Homeschooling may represent a small fraction of total school enrollment in Canada, but the alternative education route is gaining considerable momentum. A new Fraser Institute report published this week revealed that the nation’s number of homeschooling students increased 29 percent in the five years through 2012, while conventional, taxpayer-funded schools saw a decline of 2.5 percent over the same period.
Deani Van Pelt, author of the “Home Schooling in Canada” report and director of the Barbara Mitchell Centre for Improvement in Education at the Fraser Institute, said the numbers show that more Canadians “feel that their child’s interests are best served by an education program that occurs largely outside of a traditional institutional setting.”
Canada’s roughly 22,000 homeschooled students represent less than half of a percent of total enrollment in the country — a small figure compared to that of the United States. According to the most recent US federal education statistics, almost 1.8 million students, or 3.4 percent of the total national enrollment, are homeschooled. Yet despite the small number of Canadian students that chose to forgo a traditional institutional education, homeschool enrollment growth over the five-year period studied was 12 percent higher in Canada than in the United States, as estimated by the National Center for Education Statistics.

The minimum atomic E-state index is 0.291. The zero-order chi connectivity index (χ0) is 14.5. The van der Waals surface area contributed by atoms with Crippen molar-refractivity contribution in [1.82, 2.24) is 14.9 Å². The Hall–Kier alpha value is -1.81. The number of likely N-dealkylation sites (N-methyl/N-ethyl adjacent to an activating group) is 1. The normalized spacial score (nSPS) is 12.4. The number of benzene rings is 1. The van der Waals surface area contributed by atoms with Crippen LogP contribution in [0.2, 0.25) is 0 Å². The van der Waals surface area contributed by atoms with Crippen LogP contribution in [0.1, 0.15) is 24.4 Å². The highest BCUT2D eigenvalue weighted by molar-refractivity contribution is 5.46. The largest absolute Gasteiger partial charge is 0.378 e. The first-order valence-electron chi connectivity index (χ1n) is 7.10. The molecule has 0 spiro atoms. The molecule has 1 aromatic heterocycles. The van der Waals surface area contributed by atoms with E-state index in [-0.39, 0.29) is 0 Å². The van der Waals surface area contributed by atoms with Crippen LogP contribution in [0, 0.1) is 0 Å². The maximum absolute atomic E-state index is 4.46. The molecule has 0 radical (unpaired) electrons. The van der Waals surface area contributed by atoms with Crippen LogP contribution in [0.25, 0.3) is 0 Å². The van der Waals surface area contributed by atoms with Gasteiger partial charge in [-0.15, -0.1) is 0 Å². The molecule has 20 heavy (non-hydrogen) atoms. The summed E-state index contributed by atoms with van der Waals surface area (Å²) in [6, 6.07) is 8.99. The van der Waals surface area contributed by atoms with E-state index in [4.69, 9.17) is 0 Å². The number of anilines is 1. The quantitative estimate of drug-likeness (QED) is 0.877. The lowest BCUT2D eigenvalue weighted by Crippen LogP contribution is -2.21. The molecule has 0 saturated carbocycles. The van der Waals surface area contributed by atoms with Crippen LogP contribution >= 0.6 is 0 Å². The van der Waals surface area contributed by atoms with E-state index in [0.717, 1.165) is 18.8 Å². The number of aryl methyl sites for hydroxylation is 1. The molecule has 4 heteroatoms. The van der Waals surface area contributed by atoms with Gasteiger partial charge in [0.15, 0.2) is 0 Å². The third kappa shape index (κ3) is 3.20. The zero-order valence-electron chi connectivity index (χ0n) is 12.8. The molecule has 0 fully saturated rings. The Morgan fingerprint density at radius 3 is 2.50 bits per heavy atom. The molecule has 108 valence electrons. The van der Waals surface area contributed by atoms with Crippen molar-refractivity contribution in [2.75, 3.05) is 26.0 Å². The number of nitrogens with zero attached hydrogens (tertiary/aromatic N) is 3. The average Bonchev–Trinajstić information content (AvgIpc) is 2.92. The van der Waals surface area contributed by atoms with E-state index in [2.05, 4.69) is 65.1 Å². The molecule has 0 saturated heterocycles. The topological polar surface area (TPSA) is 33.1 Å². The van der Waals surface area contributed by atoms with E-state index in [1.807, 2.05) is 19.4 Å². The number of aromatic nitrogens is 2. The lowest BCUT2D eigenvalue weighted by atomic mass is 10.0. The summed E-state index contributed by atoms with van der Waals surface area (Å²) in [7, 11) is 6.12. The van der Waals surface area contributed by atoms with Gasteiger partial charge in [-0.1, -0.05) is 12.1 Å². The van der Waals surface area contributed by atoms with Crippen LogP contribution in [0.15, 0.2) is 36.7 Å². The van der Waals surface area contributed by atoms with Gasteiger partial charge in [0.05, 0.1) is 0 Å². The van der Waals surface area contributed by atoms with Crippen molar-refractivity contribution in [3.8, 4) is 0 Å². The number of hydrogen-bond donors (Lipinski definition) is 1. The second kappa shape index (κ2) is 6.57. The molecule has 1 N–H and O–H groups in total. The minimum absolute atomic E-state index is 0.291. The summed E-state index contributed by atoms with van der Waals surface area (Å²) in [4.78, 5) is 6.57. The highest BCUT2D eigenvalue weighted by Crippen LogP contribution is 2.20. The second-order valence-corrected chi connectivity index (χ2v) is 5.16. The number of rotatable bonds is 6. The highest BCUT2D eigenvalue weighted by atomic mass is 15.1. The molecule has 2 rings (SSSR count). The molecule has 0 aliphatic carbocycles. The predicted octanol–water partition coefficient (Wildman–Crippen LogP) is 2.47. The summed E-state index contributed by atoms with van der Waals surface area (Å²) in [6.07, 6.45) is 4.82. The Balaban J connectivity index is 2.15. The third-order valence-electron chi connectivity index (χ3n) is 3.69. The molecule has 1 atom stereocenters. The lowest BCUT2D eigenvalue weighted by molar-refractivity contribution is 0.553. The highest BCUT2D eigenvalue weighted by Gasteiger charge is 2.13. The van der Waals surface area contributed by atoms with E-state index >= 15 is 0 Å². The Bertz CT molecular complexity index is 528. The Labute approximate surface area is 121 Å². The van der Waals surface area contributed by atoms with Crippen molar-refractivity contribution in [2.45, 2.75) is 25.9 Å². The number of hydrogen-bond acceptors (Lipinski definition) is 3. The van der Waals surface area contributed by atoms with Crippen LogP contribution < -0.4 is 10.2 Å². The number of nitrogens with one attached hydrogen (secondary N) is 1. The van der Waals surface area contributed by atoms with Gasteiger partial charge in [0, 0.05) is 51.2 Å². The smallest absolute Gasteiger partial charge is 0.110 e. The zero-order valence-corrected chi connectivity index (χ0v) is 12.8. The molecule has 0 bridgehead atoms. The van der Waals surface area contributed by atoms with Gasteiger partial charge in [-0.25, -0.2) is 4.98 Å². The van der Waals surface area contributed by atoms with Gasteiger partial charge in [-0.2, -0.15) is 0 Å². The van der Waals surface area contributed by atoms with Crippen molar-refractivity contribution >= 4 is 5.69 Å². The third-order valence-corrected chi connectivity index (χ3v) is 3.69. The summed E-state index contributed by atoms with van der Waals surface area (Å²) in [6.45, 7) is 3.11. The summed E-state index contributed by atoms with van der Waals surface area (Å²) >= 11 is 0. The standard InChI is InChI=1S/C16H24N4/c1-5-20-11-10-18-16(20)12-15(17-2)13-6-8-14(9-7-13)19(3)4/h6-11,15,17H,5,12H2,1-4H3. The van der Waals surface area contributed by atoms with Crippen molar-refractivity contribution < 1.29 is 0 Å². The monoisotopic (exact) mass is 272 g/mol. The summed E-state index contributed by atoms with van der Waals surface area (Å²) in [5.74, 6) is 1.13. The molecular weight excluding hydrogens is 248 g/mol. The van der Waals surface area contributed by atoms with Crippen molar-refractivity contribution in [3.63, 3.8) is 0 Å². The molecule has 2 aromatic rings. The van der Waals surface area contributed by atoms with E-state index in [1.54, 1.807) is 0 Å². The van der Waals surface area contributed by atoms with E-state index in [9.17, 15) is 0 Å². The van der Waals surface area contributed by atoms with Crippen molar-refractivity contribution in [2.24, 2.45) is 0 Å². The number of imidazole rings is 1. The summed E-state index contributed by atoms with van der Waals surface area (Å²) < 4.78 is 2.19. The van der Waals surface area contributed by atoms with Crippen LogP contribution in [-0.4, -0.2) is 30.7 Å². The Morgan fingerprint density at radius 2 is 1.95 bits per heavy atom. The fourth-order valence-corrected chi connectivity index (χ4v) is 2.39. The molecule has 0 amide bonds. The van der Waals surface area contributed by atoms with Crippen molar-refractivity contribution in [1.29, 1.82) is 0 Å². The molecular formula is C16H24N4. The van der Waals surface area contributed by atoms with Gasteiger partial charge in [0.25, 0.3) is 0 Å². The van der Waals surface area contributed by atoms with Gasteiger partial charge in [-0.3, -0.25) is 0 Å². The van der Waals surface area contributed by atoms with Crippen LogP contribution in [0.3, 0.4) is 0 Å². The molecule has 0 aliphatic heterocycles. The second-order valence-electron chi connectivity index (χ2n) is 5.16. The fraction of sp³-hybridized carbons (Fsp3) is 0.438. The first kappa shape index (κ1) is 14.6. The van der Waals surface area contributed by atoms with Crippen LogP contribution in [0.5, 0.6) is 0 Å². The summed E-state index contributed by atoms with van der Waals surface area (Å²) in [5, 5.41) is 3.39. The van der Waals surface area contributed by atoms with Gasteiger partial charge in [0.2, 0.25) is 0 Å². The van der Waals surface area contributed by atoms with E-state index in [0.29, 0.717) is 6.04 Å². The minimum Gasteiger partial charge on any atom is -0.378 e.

Homeschool figures in both countries, however, could be underrepresented due to differing regulations in provinces and states. In the United States, there are 11 states where parents are not required to notify the government of the choice to homeschool, but can do so voluntarily, according to the nonprofit Home School Legal Defense Association. Although all provinces in Canada require families to notify local authorities of home schooling, research shows that not all do so, according to Van Pelt. In addition, four of the provinces have lower levels of regulation that do not require submitting an educational plan.
Van Pelt also highlighted that the motivation for homeschooling has changed from mostly ideological to pragmatic, since it allows for more flexibility for different lifestyles. Homeschooling is now possible for more families, with technology allowing for more widely available support and opportunities. As Ontario Libertarian Party leader Allen Small explains, “the internet has disrupted the entire government/teacher’s union educational monopoly.”
“These are disruptive technologies that will eventually persuade more and more people that overbearing government regulation and supervision is not in their best interest,” Small added. “In the field of education there are options that parents can use to give their children [an] excellent education without using the government school system.”
The Fraser Institute report estimates that, even accounting for just official enrollment numbers, homeschooled students during the 2011/2012 school year generated savings of almost CAN$257 million for Canadian tax payers. The provinces Alberta and Ontario generated the majority of the savings — although for the latter it represents a much smaller percentage of total public-school spending for the year.
Van Pelt concludes that policymakers and parents should make use of the increase in homeschooling research and enrollment to facilitate innovation for what she calls the next era of teaching and learning. Likewise, for libertarian Small, it is in the interest of Canada to have “a more diverse, competitive school system with as little government involvement as possible.”